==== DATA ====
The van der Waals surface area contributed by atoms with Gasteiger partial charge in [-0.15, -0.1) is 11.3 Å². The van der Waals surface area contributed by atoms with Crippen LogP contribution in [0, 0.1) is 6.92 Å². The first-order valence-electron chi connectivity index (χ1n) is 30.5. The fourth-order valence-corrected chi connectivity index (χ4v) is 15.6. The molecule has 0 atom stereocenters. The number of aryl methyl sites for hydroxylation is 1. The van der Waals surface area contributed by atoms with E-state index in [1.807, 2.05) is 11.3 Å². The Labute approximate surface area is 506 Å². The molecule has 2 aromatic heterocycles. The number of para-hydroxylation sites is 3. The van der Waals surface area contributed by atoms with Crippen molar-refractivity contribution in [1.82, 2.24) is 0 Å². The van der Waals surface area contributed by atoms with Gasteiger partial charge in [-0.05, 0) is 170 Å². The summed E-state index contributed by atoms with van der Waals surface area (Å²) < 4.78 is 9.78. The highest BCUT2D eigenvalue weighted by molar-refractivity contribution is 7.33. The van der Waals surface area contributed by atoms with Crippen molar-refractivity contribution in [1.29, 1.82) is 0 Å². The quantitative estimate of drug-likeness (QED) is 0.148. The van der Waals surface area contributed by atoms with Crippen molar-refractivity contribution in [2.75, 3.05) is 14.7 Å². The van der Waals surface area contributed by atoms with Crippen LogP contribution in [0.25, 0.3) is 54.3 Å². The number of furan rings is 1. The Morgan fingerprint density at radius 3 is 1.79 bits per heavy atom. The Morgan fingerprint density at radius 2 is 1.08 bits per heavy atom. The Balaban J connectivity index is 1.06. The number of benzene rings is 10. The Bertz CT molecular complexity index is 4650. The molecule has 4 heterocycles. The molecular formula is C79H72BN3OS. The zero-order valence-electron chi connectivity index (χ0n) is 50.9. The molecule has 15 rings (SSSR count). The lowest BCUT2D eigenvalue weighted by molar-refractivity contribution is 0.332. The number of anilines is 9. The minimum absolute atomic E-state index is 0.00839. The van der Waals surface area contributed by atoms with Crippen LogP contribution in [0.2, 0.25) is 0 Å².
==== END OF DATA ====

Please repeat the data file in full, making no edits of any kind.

The van der Waals surface area contributed by atoms with Gasteiger partial charge in [-0.15, -0.1) is 11.3 Å². The van der Waals surface area contributed by atoms with Crippen LogP contribution in [0, 0.1) is 6.92 Å². The first-order valence-electron chi connectivity index (χ1n) is 30.5. The fourth-order valence-corrected chi connectivity index (χ4v) is 15.6. The molecule has 0 atom stereocenters. The number of aryl methyl sites for hydroxylation is 1. The van der Waals surface area contributed by atoms with E-state index in [1.807, 2.05) is 11.3 Å². The Labute approximate surface area is 506 Å². The molecule has 2 aromatic heterocycles. The number of para-hydroxylation sites is 3. The van der Waals surface area contributed by atoms with Crippen molar-refractivity contribution in [1.82, 2.24) is 0 Å². The van der Waals surface area contributed by atoms with Gasteiger partial charge in [-0.05, 0) is 170 Å². The summed E-state index contributed by atoms with van der Waals surface area (Å²) < 4.78 is 9.78. The highest BCUT2D eigenvalue weighted by molar-refractivity contribution is 7.33. The van der Waals surface area contributed by atoms with Crippen molar-refractivity contribution in [1.29, 1.82) is 0 Å². The quantitative estimate of drug-likeness (QED) is 0.148. The van der Waals surface area contributed by atoms with Crippen molar-refractivity contribution in [2.75, 3.05) is 14.7 Å². The van der Waals surface area contributed by atoms with Crippen LogP contribution in [0.25, 0.3) is 54.3 Å². The number of furan rings is 1. The Morgan fingerprint density at radius 3 is 1.79 bits per heavy atom. The Morgan fingerprint density at radius 2 is 1.08 bits per heavy atom. The Balaban J connectivity index is 1.06. The number of benzene rings is 10. The Bertz CT molecular complexity index is 4650. The molecule has 4 heterocycles. The molecular formula is C79H72BN3OS. The zero-order valence-electron chi connectivity index (χ0n) is 50.9. The molecule has 15 rings (SSSR count). The lowest BCUT2D eigenvalue weighted by molar-refractivity contribution is 0.332. The number of anilines is 9. The minimum absolute atomic E-state index is 0.00839. The van der Waals surface area contributed by atoms with Crippen LogP contribution in [0.2, 0.25) is 0 Å².